Communicate Model Insights (Unlocking the Holdout (small data sets can…
Communicate Model Insights
It is important to distinguish between information useful for understanding the model and information useful to an audience for making business decisions.
Six types of information should be communicated
Areas where a model struggles (potential for improvement through more data––features & cases)
Most predictive features for model building
Model quality metrics (confusion matrix)
Feature types especially interesting to management (e.g., insights into the business problem and unknowns uncovered during the modeling process)
Recommended business actions (i.e., to implement model or not, any business decisions to implement at various probability thresholds, and how will doing so change practice?)
How does regression, or predictive analytics rather, work?
All the algorithms being worked with function conceptually in the same way:
they determine the generalizable relationship between the features (or independent variables, if your audience is used to statistics) and the target (or dependent variable) and place those relationships into a model that can be used to both understand those relationships and predict the outcome of cases not yet encountered.
Unlocking the Holdout
small data sets can sometimes lead in the wrong direction
evaluate the model based on data it hasn't seen yet
If the top models’ holdout sample scores are substantially lower than the cross validation sample, then there is reason to be concerned about the modeling process.
Best outcome you want no change between models at the top between cross validation and holdout
Model Quality Metrics
Present data or insights about the model with annotations to make it clearer
Procuring data, cleaning it, and carefully addressing issues
focus on what a measure means rather than its name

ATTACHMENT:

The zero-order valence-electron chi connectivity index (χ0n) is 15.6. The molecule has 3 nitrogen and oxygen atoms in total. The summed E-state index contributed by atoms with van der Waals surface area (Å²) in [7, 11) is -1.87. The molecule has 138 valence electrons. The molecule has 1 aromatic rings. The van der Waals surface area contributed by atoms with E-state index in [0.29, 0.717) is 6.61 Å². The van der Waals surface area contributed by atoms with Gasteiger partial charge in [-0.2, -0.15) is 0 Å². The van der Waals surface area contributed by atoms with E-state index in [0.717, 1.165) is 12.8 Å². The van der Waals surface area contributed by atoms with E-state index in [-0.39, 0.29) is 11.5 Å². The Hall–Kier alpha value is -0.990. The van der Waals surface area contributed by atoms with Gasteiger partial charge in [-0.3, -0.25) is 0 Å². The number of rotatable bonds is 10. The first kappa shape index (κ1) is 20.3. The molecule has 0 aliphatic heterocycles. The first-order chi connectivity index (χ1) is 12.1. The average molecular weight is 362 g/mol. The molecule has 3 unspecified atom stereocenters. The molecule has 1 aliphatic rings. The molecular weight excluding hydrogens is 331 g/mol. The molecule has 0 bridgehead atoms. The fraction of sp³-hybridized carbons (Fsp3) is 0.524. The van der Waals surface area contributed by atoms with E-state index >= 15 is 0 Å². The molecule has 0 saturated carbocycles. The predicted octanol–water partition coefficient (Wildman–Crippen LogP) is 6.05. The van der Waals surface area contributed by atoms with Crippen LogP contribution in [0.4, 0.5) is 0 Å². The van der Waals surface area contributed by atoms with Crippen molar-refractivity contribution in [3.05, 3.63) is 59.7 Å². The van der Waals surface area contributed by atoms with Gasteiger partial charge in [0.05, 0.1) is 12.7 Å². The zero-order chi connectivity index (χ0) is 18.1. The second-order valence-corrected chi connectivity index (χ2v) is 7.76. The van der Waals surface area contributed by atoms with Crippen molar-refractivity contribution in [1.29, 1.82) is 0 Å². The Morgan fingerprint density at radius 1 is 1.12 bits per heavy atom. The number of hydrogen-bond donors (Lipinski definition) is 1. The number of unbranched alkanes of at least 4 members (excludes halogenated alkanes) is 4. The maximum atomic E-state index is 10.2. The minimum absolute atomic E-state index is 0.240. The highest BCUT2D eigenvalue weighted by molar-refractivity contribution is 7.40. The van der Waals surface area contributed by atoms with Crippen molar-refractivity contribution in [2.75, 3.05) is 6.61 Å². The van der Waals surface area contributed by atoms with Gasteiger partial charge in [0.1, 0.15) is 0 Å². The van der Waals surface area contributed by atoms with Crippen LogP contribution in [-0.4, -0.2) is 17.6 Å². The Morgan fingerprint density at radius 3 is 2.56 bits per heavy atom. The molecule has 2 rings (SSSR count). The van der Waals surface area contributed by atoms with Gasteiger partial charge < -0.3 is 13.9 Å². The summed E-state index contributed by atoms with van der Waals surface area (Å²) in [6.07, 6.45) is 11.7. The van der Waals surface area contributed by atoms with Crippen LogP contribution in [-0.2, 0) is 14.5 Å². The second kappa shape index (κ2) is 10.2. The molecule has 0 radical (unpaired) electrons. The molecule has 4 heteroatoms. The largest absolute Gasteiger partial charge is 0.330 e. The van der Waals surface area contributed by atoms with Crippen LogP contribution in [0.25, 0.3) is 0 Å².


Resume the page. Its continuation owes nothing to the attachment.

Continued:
Revisiting internal and external data to improve the model
Not All Features Are Created Equally
Four kinds of features to consider when presenting
Features requiring further examination: involve SME
Immutable features: These are features that are good for modeling but are of no value to management in the event that they want to implement corrective actions. An immutable feature is one that a management team cannot change, such as the number of years that have passed since someone entered a given industry after receiving their bachelor’s degree (in the case of a modeling employee turnover).
Features that need to be changed and therefore require a re-run of the models:
Mutable features: These are the features that management could potentially change. Because these are the measures that may be manipulated, it is possible that by doing so, management can improve the status (health, mood, etc.) of the subjects in a given data set.
Management interference with mutable features often comes with complications.
Any time management changes the environment in which a model operates in order to make an improvement, that model then loses efficacy. However, in the interest of consistent improvements, data scientists must accept this reality and carefully monitor model performance after implementation. Some interventions are less harmful to model performance than others.